Crime Scene Investigation – Part 1



Most crime-scene investigations begin with a 911 call to police. A communcations officer, or dispatcher, receives the call and obtains as much information about the crime as possible, such as the caller’s name and address, weapons involved, number of victims, and the suspect’s name and description.

The dispatcher relays the information to the next available uniformed patrol officer. Patrol officers are normally the first officers to arrive on the scene of a crime.

The first officer who arrives is normally in charge of a crime scene until she is relieved of that duty by a superior officer or a detective.

Patrol officers must quickly assess a scene and determine if they should call for additional back-up, EMS, detectives, supervisors, medical examiner, crime scene technicians, and other necessary personnel. They also give emergency first aid, if needed.


Patrol officer responds to emergency call.

When a patrol officer approaches a crime scene, he does so with caution. He must be certain there are no hidden dangers, such as a concealed suspect, no dangerous gases or chemicals, downed power lines,  and booby traps. Booby traps are quite common with houses and areas occupied by drug dealers.

Once officers determine that all is safe and that a crime has indeed occurred, they call for investigators. Patrol officers must secure the crime scene and protect evidence by keeping everyone outside until investigators arrive. Patrol officers are also responsible for obtaining the initial information – name, address, phone numbers – from witnesses.

A crime scene is secured until investigators arrive.


Detectives normally take charge of all major investigations.

Tomorrow – Crime Scene Investigation – Part 2.


27 replies
  1. Elena
    Elena says:

    That current list of places that the FBI enjoys lurking would bring a huge grin to the countenance of good ol’ J. Edgar! Lovely high profile stuff.

    The international spread is interesting – I’m old enough to recall the CIA getting bent out of shape if the FBI so much as thought about the possibility of stretching beyond our borders. And, Congress backing them up.


  2. Peg H
    Peg H says:

    Had I been writng out the invites yours would’ve been on the top of the pile. Unfortunately, even with great speakers like you they tend to skip at least a year in between invites…uh oh I hope they wait to invite you back when the conference is back on this side of the state I can’t go next year! 🙁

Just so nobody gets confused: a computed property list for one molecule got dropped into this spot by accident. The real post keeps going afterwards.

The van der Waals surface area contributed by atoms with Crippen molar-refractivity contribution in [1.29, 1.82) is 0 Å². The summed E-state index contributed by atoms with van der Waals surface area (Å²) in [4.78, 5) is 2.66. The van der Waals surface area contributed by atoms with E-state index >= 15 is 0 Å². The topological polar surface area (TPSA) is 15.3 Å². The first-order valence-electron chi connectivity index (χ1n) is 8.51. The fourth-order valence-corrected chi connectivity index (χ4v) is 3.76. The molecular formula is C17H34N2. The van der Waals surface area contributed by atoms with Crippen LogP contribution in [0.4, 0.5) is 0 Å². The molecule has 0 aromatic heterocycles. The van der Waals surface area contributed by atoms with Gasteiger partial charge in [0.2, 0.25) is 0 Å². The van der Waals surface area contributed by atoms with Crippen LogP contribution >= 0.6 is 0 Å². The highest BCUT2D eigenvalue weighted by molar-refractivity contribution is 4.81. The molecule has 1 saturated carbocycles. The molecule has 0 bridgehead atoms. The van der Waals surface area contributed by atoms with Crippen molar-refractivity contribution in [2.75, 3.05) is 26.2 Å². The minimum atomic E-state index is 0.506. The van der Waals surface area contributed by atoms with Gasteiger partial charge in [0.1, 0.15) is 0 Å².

Peg H

  3. Lee Lofland
    Lee Lofland says:

    Peg – True, but there’s something else.

    I’ve cut way back on the number of conferences I’m speaking for this year. I did sixteen last year and the travel was awful. Besides, you guys didn’t invite me.

  4. Peg H
    Peg H says:

    {there’s a point about the donut picture}

    Anything and everything found at a crime scene is evidence. 🙂

    I did listen to you in your sessions. Wish you were going to be at Pennwriters again this year.

    Peg H

  5. Lee Lofland
    Lee Lofland says:

    Peg – You always seem to raise such interesting points. The FBI does have a special National Academy for local law enforcement. There’s normally a pretty long waiting list for prespective attendees. In fact, it’s pretty difficult for the average officer to attend. Your husband was lucky to get in. It’s a wonderful program of undergraduate and graduate studies about law, forensic sciences, etc. Besides, Quantico is a cool place.

  6. Peg H
    Peg H says:

    Lee, Who killed the doughnut? LOL

    In any of your investigations did you work with any military crime investigators? I met one while visiting on a base a few years ago, we had a very interesting conversation when a relative told him I wrote mysteries.

    The FBI also has classes for police officers. I know my husband enjoyed his training at Quantico.

    The life of a cop’s wife is never easy. 😉 I remember when my hubby went through the police academy, often times with a wince or two. When he would come home from his classes I’d hear, “Hey, honey look what I learned tonight.” Yes, I was his practice dummy. One advantage to that is I learned as much as he did.

    Great post as usual Lee!

    Peg H 🙂

  7. Lee Lofland
    Lee Lofland says: